Hopmeadow Brewing Company, Avon
You can’t really get a more perfect name than “Hopmeadow Brewing.” The name is ingrained in the Simsbury/Avon area, most notably with Hopmeadow Street as a main thoroughfare. But I’ve titled this page “Hope Meadow” for selfish reasons.
Because I hope that Hopmeadow is good. It would be awesome if they develop into being really good. Why? Because it’s close to my house, that’s why. And they have a nice enough indoor and outdoor space. While it’s true that I live near Hooker and Back East in Bloomfield, as well as New Park, Hog River, and Hanging Hills… Hopmeadow involves the fewest traffic lights and roads.
I visited early in their life, so it goes without saying that the brewery may be very different in the future. They most certainly will add capacity if the market dictates, and one would think they’ll become better brewers with more experience and feedback.
Hopmeadow’s public idea-to-opening timeframe was the standard three or so years, forging ahead and opening during the Season of the Pandemic. (They were not alone, as nearly ten breweries opened in Connecticut during this period.) They are located in the standard rectangular former industrial space – but they are in Avon and there’s even a decent view of Talcott Mountain and Heublein Tower from… one end of the parking lot. But it’s something.
It’s also very, very close to the Farmington Canal Heritage Trail as well. This same trail takes cyclists down to Southington, Cheshire, and New Haven, passing by several other breweries along the way. (I do not recommend drunk cycling, however.)
Let’s hear a bit from the brewery:
Hopmeadow is a name from history that has become so fused with our community it’s almost overlooked.
There was a time when our land was used to grow foods out of necessity. Tracts of meadow and fertile soil along the Farmington River produce corn, rye, wheat, oats, barley and hops. Grains were ground at the local gristmill, while hops were hand-harvested and dried in the sun.
I’d say that technically, our land is still used to grow foods out of necessity. But I’d say I’m also a pedantic jerk. Their last sentence above leads me to believe they are about to harken back to colonial times and how everyone around this area surely made beer…
Beer was made and served in local taverns catering to weary travelers. At some point in history there was a fire at the Simsbury town hall and many records were destroyed. We will never know the exact truth about where the name Hopmeadow came from, but come on… you know these guys were making great beer!
Y’know… I don’t know that. In fact, I’m sure they were pretty terrible at it and I darn well know today’s consumer would absolutely not enjoy colonial American beer. Just as we don’t enjoy colonial American dental care or colonial American television shows.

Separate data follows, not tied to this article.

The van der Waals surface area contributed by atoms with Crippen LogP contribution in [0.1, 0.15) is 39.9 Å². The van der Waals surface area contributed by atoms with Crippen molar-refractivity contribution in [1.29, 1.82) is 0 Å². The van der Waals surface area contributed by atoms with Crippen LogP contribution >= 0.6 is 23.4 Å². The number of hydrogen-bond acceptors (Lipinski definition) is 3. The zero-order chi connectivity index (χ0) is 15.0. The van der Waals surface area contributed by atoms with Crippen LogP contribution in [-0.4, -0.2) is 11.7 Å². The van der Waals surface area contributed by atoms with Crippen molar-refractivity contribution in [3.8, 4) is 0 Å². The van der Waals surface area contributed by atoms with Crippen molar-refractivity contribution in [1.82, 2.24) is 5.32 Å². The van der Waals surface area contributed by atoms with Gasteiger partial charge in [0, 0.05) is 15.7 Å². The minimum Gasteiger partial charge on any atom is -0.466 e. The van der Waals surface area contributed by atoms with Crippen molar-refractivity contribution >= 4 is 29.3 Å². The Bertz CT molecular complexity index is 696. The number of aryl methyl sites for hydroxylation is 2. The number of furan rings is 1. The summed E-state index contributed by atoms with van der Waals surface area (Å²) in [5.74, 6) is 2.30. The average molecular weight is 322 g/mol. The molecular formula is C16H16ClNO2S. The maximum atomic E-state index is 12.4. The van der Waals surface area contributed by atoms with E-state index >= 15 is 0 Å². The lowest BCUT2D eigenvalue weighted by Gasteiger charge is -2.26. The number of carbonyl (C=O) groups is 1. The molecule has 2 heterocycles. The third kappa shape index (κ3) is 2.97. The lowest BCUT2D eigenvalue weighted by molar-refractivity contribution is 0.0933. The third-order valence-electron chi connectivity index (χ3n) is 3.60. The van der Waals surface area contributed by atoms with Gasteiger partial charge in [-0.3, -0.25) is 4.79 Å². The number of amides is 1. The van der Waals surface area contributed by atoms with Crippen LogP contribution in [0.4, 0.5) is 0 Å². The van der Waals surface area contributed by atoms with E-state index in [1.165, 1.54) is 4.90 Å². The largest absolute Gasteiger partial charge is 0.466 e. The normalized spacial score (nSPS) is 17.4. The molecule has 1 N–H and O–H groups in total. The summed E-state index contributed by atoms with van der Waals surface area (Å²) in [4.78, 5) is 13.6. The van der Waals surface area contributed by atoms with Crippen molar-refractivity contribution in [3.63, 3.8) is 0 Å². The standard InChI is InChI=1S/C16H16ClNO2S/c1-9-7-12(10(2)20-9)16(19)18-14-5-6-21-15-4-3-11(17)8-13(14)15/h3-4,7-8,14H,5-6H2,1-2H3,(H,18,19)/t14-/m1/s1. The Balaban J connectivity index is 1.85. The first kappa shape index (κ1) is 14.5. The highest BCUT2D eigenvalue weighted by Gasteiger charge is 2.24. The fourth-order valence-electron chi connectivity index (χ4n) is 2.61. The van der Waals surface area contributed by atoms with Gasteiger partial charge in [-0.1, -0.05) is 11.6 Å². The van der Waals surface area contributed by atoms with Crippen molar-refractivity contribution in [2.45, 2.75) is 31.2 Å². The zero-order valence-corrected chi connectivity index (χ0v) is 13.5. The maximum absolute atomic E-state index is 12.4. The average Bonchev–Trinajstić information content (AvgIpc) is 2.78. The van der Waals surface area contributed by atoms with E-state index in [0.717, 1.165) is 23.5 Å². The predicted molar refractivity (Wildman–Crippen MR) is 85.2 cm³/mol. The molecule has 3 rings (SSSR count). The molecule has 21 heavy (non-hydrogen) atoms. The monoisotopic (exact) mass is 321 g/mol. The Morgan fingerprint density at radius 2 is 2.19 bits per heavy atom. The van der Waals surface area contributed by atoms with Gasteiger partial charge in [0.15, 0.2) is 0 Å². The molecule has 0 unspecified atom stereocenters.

But I digress. Hopmeadow’s taproom has high ceilings and is filled with natural light – two things often lacking in breweries. The tanks are right out in the taproom more or less, certainly a result of the small space and not because they want visitors to be able to touch them.
I had my choice of nine beers on tap, as well as a guest cider and some wine. They also serve hotdogs and popcorn here – likely because they simply must due to pandemic rules, so I’m not sure that will always be the case. They don’t do flights here, but do serve 8 ounce pours if you’d like. I love 8 ounce pours, thank you very much.
Up first, the Hop Into Wit!, a “hazy Belgian-style wheat beer.” A decent wit is a fairly good test of a new brewery, and this one hit all the right notes. The description also says it includes “a rustic selection of local” grains. Ah. Another brewery with a thesaurus gone wild. (To be fair, Hopmeadow isn’t even close to the worst OverThesaurus breweries out there. And really, if they did use a thesaurus, they wouldn’t have used “rustic” here. Grrr, I can’t stop being annoying, sorry.)
Nice new brewery; sun shining in, people enjoying the crushed stone patio… and my first beer was good. Then the clouds rolled in, Satan’s coyotes yelped from the hills, and a cold wind blew across the hop meadow…
The sky turned black and a plague of locusts descended upon the brewery as hellfire rained from the sky. In other words, I tried their “Polka Pilsner.” I’m tired of saying it, but pilsners are the true test of a brewery – whether new or seasoned.
Hopmeadow failed miserably. Now, I was aware that I had just drunk a fairly fruit-forward wheat beer so my palate was a bit affected. After my first few sips, I drank water and ate some pretzels. Palate: clean.
I’ve found that today’s craft brewers too-often think “pilsner = beerwater.” This offering had no flavor. Zero. None. It didn’t taste bad per se, but it tasted like a non-alcoholic version of a gluten-free diet light zero-calorie extract brewed near-beer. It made me mad. Hopmeadow… guys… I’ll give you half a pass because… I dunno? You’re new?
I can’t say that they didn’t have proper time to lager the pils, as I believe they’ve been operational for months. I honestly think it’s just a lack of the ol’ pilsners skillsners. I’m eager to give it another shot down the road – especially since they are… right down the road.
Moving on… the Hayes Road NEIPA (Citra and Mosaic) was pretty good. I liked that it was only 6.1% ABV and that it wasn’t too cloying. Hayes Rd. reminded me of some of the clearer, less stupid early generation NEIPAs I guess – and to me, that’s a very good thing. By the way, there is no Hayes Road in Avon, but there is one in Simsbury. I’ve deduced that the team behind Hopmeadow wanted this brewery to be in Simsbury at the beginning.
Big Brain Steve here. Figuring things out.
Here’s to Hopmeadow figuring a few things out as they grow, because it would just be cool to have yet another excellent brewery so close to home. It’s all about me. Never forget.